Design of a small power BLDC motor

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Dr. Vajda István
Department of Electric Power Engineering

Nowadays it is hard to come by a car that lacks power steering, despite the fact that power steering is primarily useful for larger, heavier vehicles like trucks or even earth-moving vehicles. Yet, power steering became a basic function of the “every-day car”, because customers expect a car with it. The Thyssenkrupp Presta Hungary Kft. develops power steering systems for some of the market leading car manufacturers, and at the heart of the aforementioned system is the servo motor. Normally PMSMs are used to fulfil similar functions, however in a number of occasions a special version, the brushless direct current motor (BLDC) is preferred.

During my dissertation project, I had the chance to calculate the electric design of a BLDC motor according to a given specification using the programs available at Thyssenkrupp. The specification data is basically drawn from the specifications of the power steering, which is given by the customer. I began by using Speed (analytical calculating software) to calculate the electric design, which would satisfy the specifications while also possible with current technology. Following this, carrying the result I used Flux 11.1 (finite element simulation software) to once more calculate the parameters of the design, run main simulations about phase currents and torque production, then at last I compared the results from both methods. The construction is successful, if both the analytical approach and the finite element software produce a result that has a tolerance of 10% (difference between the two results).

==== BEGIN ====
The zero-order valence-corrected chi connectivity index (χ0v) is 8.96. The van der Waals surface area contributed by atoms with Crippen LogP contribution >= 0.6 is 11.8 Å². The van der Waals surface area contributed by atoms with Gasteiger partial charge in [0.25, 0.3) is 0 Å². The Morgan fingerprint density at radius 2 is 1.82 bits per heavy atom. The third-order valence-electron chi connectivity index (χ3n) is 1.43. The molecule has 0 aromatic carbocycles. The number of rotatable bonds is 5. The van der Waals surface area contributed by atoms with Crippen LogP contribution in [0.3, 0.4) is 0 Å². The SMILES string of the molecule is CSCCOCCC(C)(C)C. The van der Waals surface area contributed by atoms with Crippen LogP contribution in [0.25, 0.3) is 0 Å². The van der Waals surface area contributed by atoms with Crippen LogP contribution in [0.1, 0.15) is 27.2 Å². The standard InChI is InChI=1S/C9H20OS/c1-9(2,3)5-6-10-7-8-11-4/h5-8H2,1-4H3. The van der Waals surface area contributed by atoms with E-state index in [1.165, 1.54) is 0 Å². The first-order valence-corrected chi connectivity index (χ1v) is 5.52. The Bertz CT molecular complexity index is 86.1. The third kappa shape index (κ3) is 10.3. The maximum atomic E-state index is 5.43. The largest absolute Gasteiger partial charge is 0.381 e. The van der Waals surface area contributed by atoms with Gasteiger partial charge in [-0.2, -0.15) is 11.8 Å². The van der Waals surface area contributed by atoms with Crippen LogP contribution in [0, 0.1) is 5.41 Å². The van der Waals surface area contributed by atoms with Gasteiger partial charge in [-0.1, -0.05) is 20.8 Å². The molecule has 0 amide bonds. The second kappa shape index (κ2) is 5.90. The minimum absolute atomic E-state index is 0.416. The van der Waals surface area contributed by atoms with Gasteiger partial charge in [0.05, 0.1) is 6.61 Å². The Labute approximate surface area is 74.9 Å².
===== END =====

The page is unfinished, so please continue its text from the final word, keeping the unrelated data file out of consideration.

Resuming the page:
Hereinafter I made calculations that were not part of my dissertation project, but were useful in producing additional results. Using Flux and Portunus (power electronic simulator) from the same program family I successfully managed co-simulation to gain more accurate simulation result with the FEM method; during a script test I managed to run Speed from Matlab to calculate a specific simulation; furthermore I gained practical experience using Motorcad (a software designed for thermal analysis of electric motors and generators) with which a simulation was completed with a pre-set load cycle in accordance with the performance of the motor.

Overall, although only theoretically, a construction was calculated that would be in line with the current technological requirements, it would also reflect the specifications given by the customer. To make sure the design is accurate, a number of simulation software were used to check and simulate the calculations thus the final construction would be ready for production. Naturally, after production the engine will be thoroughly tested, and upon completion of these test runs could an engine be claimed fit for purpose. However, this is the next phase of production, and the limitations of my dissertation project did not allow me to partake in that.


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